If you want an uplifting video to start your morning with, watch the story of Wounda the Chimpanzee being released into the wild after recuperating from a near death experience. It was this video, which went a little bonkers on the Internet last year, that prompted me to read Jane Goodall’s “The Book of Hope: A Survival Guide for Trying Times” while our whole family recovered from Covid this week. Trying times indeed!
I wish every one of you would read this book. Yes, her life story is fascinating and her advocacy work on behalf of animals and conservation has been truly incredible. But it is her gift for simplifying complex topics and storytelling that breaks through the complexity of science, the multitude and interconnectedness of our problems, the polarization of society, and the grimness of the climate data to provide exactly what the title promises: hope. Enough hope, she would like to think, to shake off feeling depressed, disempowered, or daunted by the plethora of challenges at hand and spur us into action.
Her four reasons for hope are quite simple:
- The Amazing Human Intellect. What we have invented is incredible and when we focus global talent and resources onto big problems, as we did on finding a Covid-19 vaccine, we can likely fix anything, and often more quickly than we realize.
- The Resilience of Nature. We’ve destroyed and used way too much of it, but she provides numerous examples that nature is way more intelligent and resilient than we understand, and will heal if we give it time, and heal faster if we provide some assistance.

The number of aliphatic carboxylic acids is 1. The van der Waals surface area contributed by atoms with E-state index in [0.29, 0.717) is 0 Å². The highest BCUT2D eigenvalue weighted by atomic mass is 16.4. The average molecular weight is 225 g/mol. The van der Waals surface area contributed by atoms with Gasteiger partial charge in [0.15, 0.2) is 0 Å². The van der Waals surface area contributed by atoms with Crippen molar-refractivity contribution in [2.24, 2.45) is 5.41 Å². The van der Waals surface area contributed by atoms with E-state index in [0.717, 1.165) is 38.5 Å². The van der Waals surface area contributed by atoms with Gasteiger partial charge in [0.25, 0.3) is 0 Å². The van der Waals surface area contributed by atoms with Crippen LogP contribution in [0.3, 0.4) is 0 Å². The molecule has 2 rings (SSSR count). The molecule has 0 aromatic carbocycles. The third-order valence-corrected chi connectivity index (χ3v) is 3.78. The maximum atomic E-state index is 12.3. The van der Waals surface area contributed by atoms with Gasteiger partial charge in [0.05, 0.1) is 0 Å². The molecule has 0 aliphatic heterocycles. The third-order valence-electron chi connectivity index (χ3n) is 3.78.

- The Power of Young People. She believes that globally this generation of young adults and kids were raised with significantly more awareness and desire to be active around social and environmental problems. They will soon be in charge and will “be the change”. It’s older adults’ job to get with the program and support them.
- The Indomitable Human Spirit. She points to that quality in many of us to tackle what seems impossible and never give up, despite the odds, the mocking or scorn of others, or possible failure. The grit to overcome personal problems. The courage to even give up one’s life to save others.
From her perspective, we, as humans, are fully capable of fixing the messes we are in. We just need to move with urgency and be committed to do our part, no matter how small we may perceive that to be.
As a kick-off to this new year, it’s a great question for everyone, but particularly leaders, to ponder: what part will I play, and will we play, in 2022? How and what can I do, and we do, to help fix these interrelated issues of poverty, climate change, justice and global health? I’m obviously blessed to be leading a company that inspires people to tackle these issues every day, but I know we can reach more faster. I know I personally can do more too.
If you aren’t sure where to start personally, the “9 Most Impactful Behaviors” is a great framework. If you lead an organization, set ESG goals if you don’t have them. If you have them, start getting every single person engaged and involved in hitting them. It’s good for them and good for your business. We can do this if we do it together. We have the intellect and the indomitable spirit, and our young people and nature are ready.
Quote of the Week: “You cannot get through a single day without having an impact on the world around you. What you do makes a difference, and you have to decide what kind of difference you want to make.”